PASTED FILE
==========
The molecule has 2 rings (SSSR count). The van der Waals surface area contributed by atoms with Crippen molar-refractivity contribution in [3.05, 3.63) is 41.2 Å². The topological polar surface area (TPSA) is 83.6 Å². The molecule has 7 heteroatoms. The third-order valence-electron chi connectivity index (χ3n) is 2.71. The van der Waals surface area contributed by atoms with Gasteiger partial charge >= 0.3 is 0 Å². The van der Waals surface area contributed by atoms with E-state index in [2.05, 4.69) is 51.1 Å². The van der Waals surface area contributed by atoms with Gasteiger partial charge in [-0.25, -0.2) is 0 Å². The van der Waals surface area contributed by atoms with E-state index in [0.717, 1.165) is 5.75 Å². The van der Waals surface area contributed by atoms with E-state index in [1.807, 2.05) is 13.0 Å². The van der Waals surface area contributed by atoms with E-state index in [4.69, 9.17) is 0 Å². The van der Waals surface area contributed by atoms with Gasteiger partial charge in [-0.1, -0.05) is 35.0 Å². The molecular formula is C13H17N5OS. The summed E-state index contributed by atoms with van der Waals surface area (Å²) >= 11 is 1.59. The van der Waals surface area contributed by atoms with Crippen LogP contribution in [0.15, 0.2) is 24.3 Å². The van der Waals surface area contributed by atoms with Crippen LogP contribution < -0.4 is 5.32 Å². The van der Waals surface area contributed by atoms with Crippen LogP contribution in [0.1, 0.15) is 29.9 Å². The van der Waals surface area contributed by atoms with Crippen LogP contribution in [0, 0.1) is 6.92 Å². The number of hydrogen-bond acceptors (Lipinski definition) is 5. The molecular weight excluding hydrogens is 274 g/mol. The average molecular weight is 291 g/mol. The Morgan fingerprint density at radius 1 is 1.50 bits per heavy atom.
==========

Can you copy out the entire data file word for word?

The molecule has 2 rings (SSSR count). The van der Waals surface area contributed by atoms with Crippen molar-refractivity contribution in [3.05, 3.63) is 41.2 Å². The topological polar surface area (TPSA) is 83.6 Å². The molecule has 7 heteroatoms. The third-order valence-electron chi connectivity index (χ3n) is 2.71. The van der Waals surface area contributed by atoms with Gasteiger partial charge >= 0.3 is 0 Å². The van der Waals surface area contributed by atoms with E-state index in [2.05, 4.69) is 51.1 Å². The van der Waals surface area contributed by atoms with Gasteiger partial charge in [-0.25, -0.2) is 0 Å². The van der Waals surface area contributed by atoms with E-state index in [0.717, 1.165) is 5.75 Å². The van der Waals surface area contributed by atoms with E-state index in [1.807, 2.05) is 13.0 Å². The van der Waals surface area contributed by atoms with E-state index in [4.69, 9.17) is 0 Å². The van der Waals surface area contributed by atoms with Gasteiger partial charge in [-0.1, -0.05) is 35.0 Å². The molecular formula is C13H17N5OS. The summed E-state index contributed by atoms with van der Waals surface area (Å²) >= 11 is 1.59. The van der Waals surface area contributed by atoms with Crippen LogP contribution in [0.15, 0.2) is 24.3 Å². The van der Waals surface area contributed by atoms with Crippen LogP contribution < -0.4 is 5.32 Å². The van der Waals surface area contributed by atoms with Crippen LogP contribution in [0.1, 0.15) is 29.9 Å². The van der Waals surface area contributed by atoms with Crippen LogP contribution in [0, 0.1) is 6.92 Å². The number of hydrogen-bond acceptors (Lipinski definition) is 5. The molecular weight excluding hydrogens is 274 g/mol. The average molecular weight is 291 g/mol. The Morgan fingerprint density at radius 1 is 1.50 bits per heavy atom.